Vatican website translation:
89. Therefore, when the office is revised, these norms are to be observed:
a) By the venerable tradition of the universal Church, Lauds as morning prayer and Vespers as evening prayer are the two hinges on which the daily office turns; hence they are to be considered as the chief hours and are to be celebrated as such.
b) Compline is to be drawn up so that it will be a suitable prayer for the end of the day.
c) The hour known as Matins, although it should retain the character of nocturnal praise when celebrated in choir, shall be adapted so that it may be recited at any hour of the day; it shall be made up of fewer psalms and longer readings.
d) The hour of Prime is to be suppressed.
e) In choir the hours of Terce, Sext, and None are to be observed. But outside choir it will be lawful to select any one of these three, according to the respective time of the day.
89. Itaque, in instauratione Officii, hae normae serventur:
a) Laudes, ut preces matutinae, et Vesperae, ut preces vespertinae, ex venerabili universae Ecclesiae traditione duplex cardo Officii cotidiani, Horae praecipuae habendae sunt et ita celebrandae;
b) Completorium ita instruatur, ut fini diei apte conveniat;
c) Hora quae Matutinum vocatur, quamvis in choro indolem nocturnae laudis retineat, ita accommodetur ut qualibet diei hora recitari possit, et e psalmis paucioribus lectionibusque longioribus constet;
d) Hora Prima supprimatur;
e) In choro, Horae minores Tertia, Sexta, Nona serventur. Extra chorum e tribus unam seligere licet, diei tempori magis congruentem.
Slavishly literal translation:
89. And so, in the reformulation of the Office, these norms are to be observed:
a) Lauds, as daybreak prayers, and Vespers, as sunset prayers, the dual hinge of the daily Office according to the venerable tradition of the universal Church, are to be held as the principal hours and celebrated thus;
b) Compline is to be drawn up so that it might serve as the appropriate conclusion of the day;
c) The hour which is called Matins, while in choral celebration should retain the function of nocturnal praise, should be so adapted so that it could be recited at any hour of the day one wishes, and should consist of fewer psalms and longer readings;
d) The hour of Prime is eliminated;
e) In choral celebration, the minor Hours of Terce, Sext, and None are to be preserved. Outside of choral celebration it is lawful to select one of the three more congruent with the time of day.
Having presented theological foundations for reform of the Liturgy of the Hours, the Council Fathers now turn to concrete guidelines for that reform. Note that the hours are not considered to be of equal “weight.” If Prime is suppressed, it is clearly the least important among the hours, probably because it repeated so many of the thematics of Lauds. Mid-morning, noon-time and mid-afternoon prayers are specifically described as “minor” hours, and the fact that, outside of celebration in community, one “mid-day” prayer from among the three may be prayed by those not bound to choral celebration, makes it clear that these “pause-in-the-middle-of-work” prayers are of comparatively lesser weight than the other. Compline would seem to be “weightier” than the minor hours since its focus is as “prayer-at-the-end-of-day,” i.e., prayer to accompany going to sleep. Lauds and Vespers hold the greatest weight as prayers marking dawn and dusk, powerfully “mapping” the meaning of these liminal moments in the daily solar cycle onto the action of the creating and sustaining God as well as the Paschal Mystery of Christ. The decision to treat Matins as either a daily middle-of-the-night communal vigil or as a time for spiritual reading prayed whenever the individual might get to it represents an uneasy compromise between sustaining the “truth of the hours” in choral celebration or abandoning the distinctive purpose of the Divine Office as the sanctification of time in favor of guaranteeing some daily spiritual reading in the lives of active clerics and religious.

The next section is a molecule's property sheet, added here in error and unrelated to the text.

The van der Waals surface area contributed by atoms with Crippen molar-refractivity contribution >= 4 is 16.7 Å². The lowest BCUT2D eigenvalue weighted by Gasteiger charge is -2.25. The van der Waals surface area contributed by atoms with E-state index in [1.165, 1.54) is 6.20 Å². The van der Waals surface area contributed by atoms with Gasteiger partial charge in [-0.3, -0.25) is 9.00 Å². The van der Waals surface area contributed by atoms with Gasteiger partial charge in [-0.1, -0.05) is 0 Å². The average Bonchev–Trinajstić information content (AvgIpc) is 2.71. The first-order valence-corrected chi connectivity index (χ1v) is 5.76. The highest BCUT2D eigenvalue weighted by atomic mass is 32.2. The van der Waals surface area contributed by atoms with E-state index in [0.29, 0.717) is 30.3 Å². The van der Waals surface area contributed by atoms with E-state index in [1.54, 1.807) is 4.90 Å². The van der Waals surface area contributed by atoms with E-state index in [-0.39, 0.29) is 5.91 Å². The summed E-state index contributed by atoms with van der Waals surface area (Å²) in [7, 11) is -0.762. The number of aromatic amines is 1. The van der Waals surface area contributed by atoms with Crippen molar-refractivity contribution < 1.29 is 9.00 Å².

Pray Tell readers might want to discuss how effectively these wishes of the Council Fathers have been embodied in the reformed Liturgy of the Hours we have received. Are Lauds and Vespers celebrated as genuine daybreak and sunset prayers or (as is more likely in cultures less attuned to the daily solar cycle) as prayer for the beginning and end of the work-day? Is there an advantage to using invariable psalmody in the celebration of the minor hours so that they may be prayed “by heart,” or does this lead to boredom in liturgical celebration for which the minor hour with variable psalmody provide relief? Might the penitential acts optionally prefixed to Compline provide an opportunity for examen before sleep and might a similar possibility be extended to the central “minor hour” prayed daily? Finally how are the diverse functions now assigned to Matins to be reconciled (i.e., might the individualist character of “spiritual reading” be better served by simply indicating an amount of time for the reading with a suggestion of useful sources without the ceremonial and psalmody)?